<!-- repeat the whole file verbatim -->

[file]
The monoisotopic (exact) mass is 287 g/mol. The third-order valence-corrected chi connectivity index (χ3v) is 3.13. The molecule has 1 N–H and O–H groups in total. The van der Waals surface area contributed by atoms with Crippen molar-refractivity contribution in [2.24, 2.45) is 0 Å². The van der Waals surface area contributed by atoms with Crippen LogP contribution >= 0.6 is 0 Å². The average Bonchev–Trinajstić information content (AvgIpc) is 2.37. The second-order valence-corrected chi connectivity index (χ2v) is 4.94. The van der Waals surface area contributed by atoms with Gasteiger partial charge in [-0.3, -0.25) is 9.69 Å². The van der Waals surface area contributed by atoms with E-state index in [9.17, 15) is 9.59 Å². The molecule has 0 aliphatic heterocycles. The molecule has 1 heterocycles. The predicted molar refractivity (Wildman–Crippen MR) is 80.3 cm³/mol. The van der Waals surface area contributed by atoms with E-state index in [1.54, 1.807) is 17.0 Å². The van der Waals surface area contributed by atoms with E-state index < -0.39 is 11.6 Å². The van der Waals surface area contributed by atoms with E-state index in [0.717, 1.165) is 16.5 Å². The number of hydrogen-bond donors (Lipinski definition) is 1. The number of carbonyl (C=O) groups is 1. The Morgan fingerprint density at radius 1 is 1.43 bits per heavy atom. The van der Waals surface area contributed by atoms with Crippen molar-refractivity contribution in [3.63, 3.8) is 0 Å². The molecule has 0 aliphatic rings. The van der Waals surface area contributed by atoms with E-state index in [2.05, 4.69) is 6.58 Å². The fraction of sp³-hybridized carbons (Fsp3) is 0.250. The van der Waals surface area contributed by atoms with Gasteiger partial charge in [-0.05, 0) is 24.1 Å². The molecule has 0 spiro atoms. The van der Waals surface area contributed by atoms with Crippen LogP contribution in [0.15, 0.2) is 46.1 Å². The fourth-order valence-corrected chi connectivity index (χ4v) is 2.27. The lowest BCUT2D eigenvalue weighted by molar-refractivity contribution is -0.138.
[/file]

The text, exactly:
The monoisotopic (exact) mass is 287 g/mol. The third-order valence-corrected chi connectivity index (χ3v) is 3.13. The molecule has 1 N–H and O–H groups in total. The van der Waals surface area contributed by atoms with Crippen molar-refractivity contribution in [2.24, 2.45) is 0 Å². The van der Waals surface area contributed by atoms with Crippen LogP contribution >= 0.6 is 0 Å². The average Bonchev–Trinajstić information content (AvgIpc) is 2.37. The second-order valence-corrected chi connectivity index (χ2v) is 4.94. The van der Waals surface area contributed by atoms with Gasteiger partial charge in [-0.3, -0.25) is 9.69 Å². The van der Waals surface area contributed by atoms with E-state index in [9.17, 15) is 9.59 Å². The molecule has 0 aliphatic heterocycles. The molecule has 1 heterocycles. The predicted molar refractivity (Wildman–Crippen MR) is 80.3 cm³/mol. The van der Waals surface area contributed by atoms with E-state index in [1.54, 1.807) is 17.0 Å². The van der Waals surface area contributed by atoms with E-state index < -0.39 is 11.6 Å². The van der Waals surface area contributed by atoms with E-state index in [0.717, 1.165) is 16.5 Å². The number of hydrogen-bond donors (Lipinski definition) is 1. The number of carbonyl (C=O) groups is 1. The Morgan fingerprint density at radius 1 is 1.43 bits per heavy atom. The van der Waals surface area contributed by atoms with Crippen molar-refractivity contribution in [3.63, 3.8) is 0 Å². The molecule has 0 aliphatic rings. The van der Waals surface area contributed by atoms with E-state index in [2.05, 4.69) is 6.58 Å². The fraction of sp³-hybridized carbons (Fsp3) is 0.250. The van der Waals surface area contributed by atoms with Gasteiger partial charge in [-0.05, 0) is 24.1 Å². The molecule has 0 spiro atoms. The van der Waals surface area contributed by atoms with Crippen LogP contribution in [0.15, 0.2) is 46.1 Å². The fourth-order valence-corrected chi connectivity index (χ4v) is 2.27. The lowest BCUT2D eigenvalue weighted by molar-refractivity contribution is -0.138.